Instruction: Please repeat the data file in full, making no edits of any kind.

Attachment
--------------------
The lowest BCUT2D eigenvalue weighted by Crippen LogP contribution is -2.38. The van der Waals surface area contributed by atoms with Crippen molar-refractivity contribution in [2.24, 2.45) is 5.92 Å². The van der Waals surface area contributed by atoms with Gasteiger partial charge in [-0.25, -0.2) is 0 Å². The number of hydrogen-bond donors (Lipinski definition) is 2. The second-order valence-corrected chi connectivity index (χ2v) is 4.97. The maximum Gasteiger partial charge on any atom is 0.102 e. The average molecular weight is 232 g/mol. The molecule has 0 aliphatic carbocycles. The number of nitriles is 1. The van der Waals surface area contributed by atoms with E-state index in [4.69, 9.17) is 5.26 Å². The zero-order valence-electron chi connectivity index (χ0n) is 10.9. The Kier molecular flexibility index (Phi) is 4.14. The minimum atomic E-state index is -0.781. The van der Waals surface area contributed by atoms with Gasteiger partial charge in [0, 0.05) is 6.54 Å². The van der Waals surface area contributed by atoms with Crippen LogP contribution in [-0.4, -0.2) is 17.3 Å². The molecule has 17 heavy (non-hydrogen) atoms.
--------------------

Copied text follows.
The lowest BCUT2D eigenvalue weighted by Crippen LogP contribution is -2.38. The van der Waals surface area contributed by atoms with Crippen molar-refractivity contribution in [2.24, 2.45) is 5.92 Å². The van der Waals surface area contributed by atoms with Gasteiger partial charge in [-0.25, -0.2) is 0 Å². The number of hydrogen-bond donors (Lipinski definition) is 2. The second-order valence-corrected chi connectivity index (χ2v) is 4.97. The maximum Gasteiger partial charge on any atom is 0.102 e. The average molecular weight is 232 g/mol. The molecule has 0 aliphatic carbocycles. The number of nitriles is 1. The van der Waals surface area contributed by atoms with E-state index in [4.69, 9.17) is 5.26 Å². The zero-order valence-electron chi connectivity index (χ0n) is 10.9. The Kier molecular flexibility index (Phi) is 4.14. The minimum atomic E-state index is -0.781. The van der Waals surface area contributed by atoms with Gasteiger partial charge in [0, 0.05) is 6.54 Å². The van der Waals surface area contributed by atoms with Crippen LogP contribution in [-0.4, -0.2) is 17.3 Å². The molecule has 17 heavy (non-hydrogen) atoms.